Twitter: Social or Criminal?

On Monday, a teacher, Huda al Ajmi, was sentenced to 11 years in prison because of postings that she had previously written on Twitter. One of many posts insulted the Gulf nation’s ruler and others encouraged his overthrow. Authorities are said to be increasingly cracking down on perceived dissent on social media. Surprisingly, dozens of people across the Western-backed Gulf states have been sentenced to jail time for Twitter and blog posts in the past year. This comes amid increasing tightening of internet freedom laws across the Gulf region, despite the country priding itself on being  generally more liberal than its neighbors.

The charge for insulting the Emir, Sheikh Sabah al-Sabah, whom the constitution describes as ‘immune and inviolable’, alone,  carries one year. The other terms were both five years, given for encouraging a rebellion against the regime and for breaking the law on public discussions.

As for the Gulf Arab region as a whole, it has also been seen as collectively acting to limit internet freedoms. The measures many regions have taken include restricting content on social media sites, making  “offending” posts punishable by extensive jail sentences.

Aside from Kuwait: Saudi Arabia, Qatar, Bahrain and the United Arab Emirates have all tightened controls on Internet freedoms  recently, targeting social media and phone applications alike in their effort to stifle freedom of speech.   Across the Gulf, dozens of journalists and social media users have been arrested since the beginning of the year for being in violation of national laws. Kuwait has arrested at least six people since the beginning of 2013.

Of all the Arab states in the region, Kuwait has suffered the  least amount of anti-government violence and uprisings, yet the number of people speaking out over Facebook and Twitter and being arrested for it is no lower than elsewhere.

Do you think handing down these harsh sentences goes against freedom of speech? Is 11 years too harsh for a teacher merely expressing her views on her own government? What sentence, if any, would be appropriate for a so-called “crime” like this?

Article Source: RT

Picture Source: Google


  1. As Americans, we tend to forget that our 1st amednment rights are very unique, even after almost 225 years. Even so, they are limited. The U.S. has seen recent cases of citizens using Facebook and Twitter to post death threats against officals, most notably President Obama, and having federal charges levied against them. There is a variable line between critque and protest, necessary for any democracy to run, and threats of physical violence.
    Twitter has allowed people all over the world to post their thoughts in 140 characters, in seconds. This has led to the “Arab Spring,” amd the downfall of many leaders/dictators in the region. This rapid commenting has obviously scared leaders in other Gulf nations to crack down on dissent. Those nations combine religion and government to the point where the leader is “immune and inviolable,” a phrase even the most ardent supporter of Obama, Merkel or even Putin would not use.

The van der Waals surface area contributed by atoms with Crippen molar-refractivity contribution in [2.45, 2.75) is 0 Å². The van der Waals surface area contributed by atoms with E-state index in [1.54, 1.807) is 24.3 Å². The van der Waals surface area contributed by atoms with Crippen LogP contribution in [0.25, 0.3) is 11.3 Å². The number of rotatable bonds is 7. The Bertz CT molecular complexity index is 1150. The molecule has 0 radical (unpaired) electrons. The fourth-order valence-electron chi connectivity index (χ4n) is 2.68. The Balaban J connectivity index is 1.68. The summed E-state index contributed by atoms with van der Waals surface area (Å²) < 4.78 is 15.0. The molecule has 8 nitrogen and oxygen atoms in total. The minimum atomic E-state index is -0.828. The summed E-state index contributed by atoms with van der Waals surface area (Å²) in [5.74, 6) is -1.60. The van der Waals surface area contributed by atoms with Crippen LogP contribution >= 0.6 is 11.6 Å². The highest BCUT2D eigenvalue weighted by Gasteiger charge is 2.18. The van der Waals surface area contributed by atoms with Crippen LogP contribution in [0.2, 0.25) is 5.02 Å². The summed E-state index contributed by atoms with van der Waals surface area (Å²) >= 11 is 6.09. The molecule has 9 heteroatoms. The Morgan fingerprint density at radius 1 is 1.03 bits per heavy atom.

It is unfortunate that these leaders feel the need to put their citizens in jail for years for just expressing their opinion. What they don’t realize, however, is they are creating symbols of the oppression which instead create more people ready to critique and call for uprising.

  2. I agree with Mr. Paliotta that even our 1st Amendment right to freedom of speech is limited but I do not think that Huda Al Ajmi’s comment would fall into the category of unprotected speech (even though I do not know the exact language used in the Tweet). To state a general opinion that a government should be overthrown is not a specific enough “threat” to warrant charges being brought against an individual in comparison to death threats against individual members of the government, as Mr. Paliotta noted. But, as Mr. Paliotta pointed out, the Kuwaiti government is deeply rooted in religion. I am not saying I support Kuwait’s restrictive laws; just that their religious foundation is the reason for more restrictive laws.

    One point I do agree with Mr. Paliotta on is that such restrictions are oppressive and will only add fuel to the fire, for lack of a better phrase, when in today’s day and age there are an unlimited number of social media outlets in which people can state their opinions about their government.

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